We can overcome our prehistoric genes, swim through those scarey moments and reach our goals.
I could taste the saltiness in my throat as my breathing quickened, magnified and menacing through my snorkel.
I thought about the magnitude of what I was doing. For me, that is: a lifelong underwater phobic with an ironic obsession for coral reefs.
Others around me were swimming and diving with carefree ease. I was surrounded by water babies whereas I felt like a cat that had fallen into the fish pond!
I took a moment to tread water, risking being left behind by the group. I glanced back to where our boat was anchored. Both directions felt like a mile away!
I hesitated. At this point I could swim back to the boat and a reassuring dry deck with my panic abated. But I had visualised the experience ahead of me for a whole two years: floating above a coral reef, marvelling at the beauty, the colours, the serenity. At this moment, any available serenity was being drowned out by the din of my panicking lungs!
Another moment: Slow, regular breaths just like my meditation practice, a word to myself that I can do this. I turned away from the boat and started swimming.
And there it was. Everything I had imagined. The colourful corals, the fantasia of fishes elegantly swimming about their watery business, the sun’s rays penetrating the cyan water like the gods were shining a spotlight for us to witness the beauty.
And so I floated, I marvelled, I accepted every emotion. I allowed the fear to be, but not consume. I kept breathing.
And eventually I swam back to the boat buoyant with excitement, gratitude and pride.
Why am I writing this story all about me, me, me?
Because the experience pulled some important life and health lessons into focus.
Whether your goal is to eat healthier, exercise or pursue a more fulfilling career, there will be times when no matter how much you prepare, you will encounter inner resistance. Times when your familiar habits feel so much closer than your desired destination. But those are exactly the times when we need to take a breath and remind ourselves that we wouldn’t have started the journey if we didn’t know that what we are travelling towards is better than where we started from.
Here are some tips to overcome those moments when the leap ahead feels so much farther than the retreat to familiar territory:
- Be prepared
Visualising achieving your goal and how your life will be when that happens actually changes you on a physiological level: your brain can’t tell the difference between a real and imagined action. When you imagine an action, your body produces the same electrical impulses as if you were doing it for real. This strengthens the neural pathways, creating a mental navigation plan for the action. This is why so many athletes use visualisation to gain a competitive edge.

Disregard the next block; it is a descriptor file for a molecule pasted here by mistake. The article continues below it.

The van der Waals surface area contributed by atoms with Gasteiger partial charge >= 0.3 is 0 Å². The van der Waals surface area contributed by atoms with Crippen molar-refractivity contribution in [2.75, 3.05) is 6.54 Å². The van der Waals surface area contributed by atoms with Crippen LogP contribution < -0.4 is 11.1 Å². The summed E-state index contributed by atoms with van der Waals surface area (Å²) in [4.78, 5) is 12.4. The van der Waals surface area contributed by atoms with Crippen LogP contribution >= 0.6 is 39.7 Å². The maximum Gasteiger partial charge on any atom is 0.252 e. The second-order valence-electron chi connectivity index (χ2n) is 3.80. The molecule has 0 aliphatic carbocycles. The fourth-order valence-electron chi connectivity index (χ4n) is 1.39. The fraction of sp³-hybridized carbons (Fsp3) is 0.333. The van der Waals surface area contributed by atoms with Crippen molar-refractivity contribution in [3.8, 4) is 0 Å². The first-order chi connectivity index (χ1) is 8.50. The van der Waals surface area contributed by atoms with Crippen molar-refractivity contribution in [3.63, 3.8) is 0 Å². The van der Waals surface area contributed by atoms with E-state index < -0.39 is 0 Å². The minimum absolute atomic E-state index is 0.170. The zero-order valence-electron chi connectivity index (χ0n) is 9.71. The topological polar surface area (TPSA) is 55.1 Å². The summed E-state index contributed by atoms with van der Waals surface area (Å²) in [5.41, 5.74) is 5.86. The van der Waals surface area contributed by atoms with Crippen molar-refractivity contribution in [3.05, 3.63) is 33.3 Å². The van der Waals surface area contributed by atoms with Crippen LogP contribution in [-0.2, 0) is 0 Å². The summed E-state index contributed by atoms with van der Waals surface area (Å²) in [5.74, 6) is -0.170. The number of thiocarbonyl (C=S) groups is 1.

- Acknowledge your fear/doubt/panic
Say hello (or flick your tongue) to your lizard brain! Yes, we have a pre-historic lump near the brain stem that sends out those feelings of fear and resistance. And it isn’t going anywhere any time soon so we may as well make friends with it. Recognise that it’s just a part of you, trying to protect you. But that fear of the unknown need not be your whole story.
Finding a way to acknowledge this part of our experience without allowing it to take over and hold us back is part of becoming the whole person you want to be.
The visualisation from step 1 will help you keep the lizard in its cage. And if the lizard gets loose at the point of action, then deep, steady breathing works really well to calm your prehistoric pet.
- Take a bite at a time.
It’s so daunting to look at your end goal, whether it’s life without your love handles or earning the salary you know you are worth. But breaking down your ultimate goal into achievable chunks makes changes much easier to adjust to plus you get to celebrate each step on the way. Take some me-time to figure out the ‘hows’ on the way to your goal.
And here’s another cool factoid about Step 1 that supports this practice of breaking up your plan into bite size chunks: There is a part of your brain called the posterior parietal cortex that is responsible for creating a navigation plan for action. It’s a busy bit of brain, gathering information from our skin, internal organs and vision to create these action plans. If we give it too much information at once through visualisation, it gets overloaded and your well-laid mental plans become less effective. Treat your visualisation as a practise. Imagine your end goal vividly to get your creative juices flowing, but also create a plan to visualise each step of your plan as you work through them.
- Take Action!
Imagination is a wonderful gift, but Intention + Action = Miracles
You have prepared yourself mentally for the steps required. Now it’s time to let those strengthened neural pathways do their job. You have your bite-size steps all ready to execute, so go get ‘em!
And remember, when the resistance appears, you have the tools and understanding to KEEP. ON. SWIMMING.
Do you have a dream, a goal, an ambition that feels kinda scarey when you think about it? You know, that fluttery, knotty feeling in your stomach or a slight quickening of your breath.
Is your pet lizard flicking it’s tail at the thought of you getting outside your comfort zone?
THAT’S GOOD! That’s the place where the real magic happens.
Tell me what your dream is, what that deep down burning ambition is. Let’s imagine it together.
If you would like to talk through your health and life goals and discuss how you can achieve them, contact me for a FREE Health Breakthrough Session.